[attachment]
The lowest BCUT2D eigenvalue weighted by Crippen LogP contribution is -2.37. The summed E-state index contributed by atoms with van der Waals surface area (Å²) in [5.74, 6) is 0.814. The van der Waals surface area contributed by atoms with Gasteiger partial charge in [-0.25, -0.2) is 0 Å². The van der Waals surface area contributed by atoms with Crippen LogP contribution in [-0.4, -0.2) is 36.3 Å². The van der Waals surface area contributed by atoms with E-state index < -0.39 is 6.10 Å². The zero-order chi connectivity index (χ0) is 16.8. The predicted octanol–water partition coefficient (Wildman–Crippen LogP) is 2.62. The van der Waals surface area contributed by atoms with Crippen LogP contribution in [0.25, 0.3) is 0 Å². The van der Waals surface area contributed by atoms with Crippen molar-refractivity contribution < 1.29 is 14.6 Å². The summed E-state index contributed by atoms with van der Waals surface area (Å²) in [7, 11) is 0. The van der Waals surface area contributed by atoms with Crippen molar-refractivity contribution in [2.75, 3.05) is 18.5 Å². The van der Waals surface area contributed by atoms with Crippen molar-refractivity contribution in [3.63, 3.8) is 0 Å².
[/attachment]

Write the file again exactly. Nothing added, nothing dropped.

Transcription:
The lowest BCUT2D eigenvalue weighted by Crippen LogP contribution is -2.37. The summed E-state index contributed by atoms with van der Waals surface area (Å²) in [5.74, 6) is 0.814. The van der Waals surface area contributed by atoms with Gasteiger partial charge in [-0.25, -0.2) is 0 Å². The van der Waals surface area contributed by atoms with Crippen LogP contribution in [-0.4, -0.2) is 36.3 Å². The van der Waals surface area contributed by atoms with E-state index < -0.39 is 6.10 Å². The zero-order chi connectivity index (χ0) is 16.8. The predicted octanol–water partition coefficient (Wildman–Crippen LogP) is 2.62. The van der Waals surface area contributed by atoms with Crippen LogP contribution in [0.25, 0.3) is 0 Å². The van der Waals surface area contributed by atoms with Crippen molar-refractivity contribution < 1.29 is 14.6 Å². The summed E-state index contributed by atoms with van der Waals surface area (Å²) in [7, 11) is 0. The van der Waals surface area contributed by atoms with Crippen molar-refractivity contribution in [2.75, 3.05) is 18.5 Å². The van der Waals surface area contributed by atoms with Crippen molar-refractivity contribution in [3.63, 3.8) is 0 Å².